Lacrosse Teams Get Set to Clash

Lacrosse Teams Get Set to Clash

Published: October 19, 2011 (Issue # 1679)


The St. Petersburg White Knights train in preparation for Saturday’s match.

A group of St. Petersburg students will make sporting history Saturday when they compete against Moscow in Russia’s first ever lacrosse match.

Although lacrosse has been played in Russia since 2007, only recently have significant steps forward been made in the game’s development. The St. Petersburg White Knights have played the Moscow Rebels on two previous occasions, but this will be the first time both teams have fielded a full side of ten men.

As the only two lacrosse clubs in the country, a lot is at stake for both teams. Both have previously won one of the previous two encounters and the series is drawn at 1 – 1. The 2011 Capitals Cup, to be held in Moscow this Saturday, will be the deciding factor in who claims the title of National Champion.

“Saturday’s match will break the tie and determine the current ruler of Russian lacrosse,” said David Diamonon, founder of the Moscow Rebels lacrosse club. “The Moscow Rebels’ and St. Petersburg White Knights’ contributions will be etched into the annals of lacrosse history.”

Originating from Native American war games, lacrosse is traditionally played in North America, with small but dedicated followings in the U.K., Australia and central Europe. The sport requires two teams of ten men to pass, catch and shoot a rubber ball with netted sticks in order to score in the opposition’s six-by-six-foot (1.8-square-meter) goal.

Dmitry Petrov, 21, a physics student and captain of the St. Petersburg White Knights, founded the local club in 2008. While at first the team consisted only of Russian students, Petrov said they soon found foreign students who wanted to play and make the most of their time in Russia. The team is currently a mixture of Russian, American and British students.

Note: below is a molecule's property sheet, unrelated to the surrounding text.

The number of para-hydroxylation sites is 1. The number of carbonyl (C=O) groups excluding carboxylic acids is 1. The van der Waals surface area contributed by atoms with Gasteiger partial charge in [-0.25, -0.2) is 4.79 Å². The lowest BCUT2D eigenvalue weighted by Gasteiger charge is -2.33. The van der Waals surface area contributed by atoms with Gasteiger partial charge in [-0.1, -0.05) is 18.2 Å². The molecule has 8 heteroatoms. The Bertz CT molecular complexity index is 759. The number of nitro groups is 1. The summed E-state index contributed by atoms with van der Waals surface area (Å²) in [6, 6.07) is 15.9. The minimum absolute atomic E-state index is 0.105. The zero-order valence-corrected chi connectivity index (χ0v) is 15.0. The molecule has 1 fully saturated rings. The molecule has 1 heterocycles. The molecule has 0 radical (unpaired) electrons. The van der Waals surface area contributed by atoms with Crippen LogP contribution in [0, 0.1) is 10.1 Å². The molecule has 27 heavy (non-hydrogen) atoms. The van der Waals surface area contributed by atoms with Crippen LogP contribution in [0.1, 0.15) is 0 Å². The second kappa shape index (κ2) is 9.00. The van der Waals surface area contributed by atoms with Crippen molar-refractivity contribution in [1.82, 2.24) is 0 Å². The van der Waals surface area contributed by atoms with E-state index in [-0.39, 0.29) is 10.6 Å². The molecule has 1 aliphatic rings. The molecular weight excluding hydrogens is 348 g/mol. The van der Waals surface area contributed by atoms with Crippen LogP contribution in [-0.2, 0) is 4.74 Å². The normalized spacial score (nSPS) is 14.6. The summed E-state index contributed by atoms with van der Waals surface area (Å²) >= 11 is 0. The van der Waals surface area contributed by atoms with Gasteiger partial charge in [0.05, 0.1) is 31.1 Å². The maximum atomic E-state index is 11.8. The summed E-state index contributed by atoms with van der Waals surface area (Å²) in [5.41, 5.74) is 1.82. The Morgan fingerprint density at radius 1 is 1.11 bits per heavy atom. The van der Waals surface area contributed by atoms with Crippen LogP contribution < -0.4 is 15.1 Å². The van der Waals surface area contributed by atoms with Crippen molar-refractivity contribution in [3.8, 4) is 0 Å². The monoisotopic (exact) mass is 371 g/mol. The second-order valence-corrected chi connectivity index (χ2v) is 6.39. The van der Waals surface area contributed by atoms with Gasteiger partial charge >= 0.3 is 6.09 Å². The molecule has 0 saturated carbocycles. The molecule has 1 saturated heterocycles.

Petrov said Saturday’s match would be about a lot more than just winning.


The team is currently a mixture of Russian, American and British students.

“This is really about the development of lacrosse in Russia,” he said. “We need more teams and more people playing.

“Students in particular really want to get involved, we just need to get the word out there.”

Last month, Russia was granted membership to the Federation of International Lacrosse. There are plans to form a national team with hopes of playing in the 2014 World Championship.

“I want to play in Europe and show them what we can do here,” Petrov said. “We can make something out of nothing and the world needs to know that.”

Speaking about the development of Russian lacrosse, Diamonon said, “As a nation full of sports fans, Russia is ripe for introducing new games. Compared to sports long since entrenched in Russia such as soccer, ice hockey and basketball, to name only a few, lacrosse offers opportunities for athletes interested in exploring something new, something different, something cooler.”

The 2011 Capitals Cup will take place at

1 p.m. on Saturday, Oct. 22 at Moscow’s Sokol Stadium. For more information on lacrosse in Russia or playing in St. Petersburg, visit or

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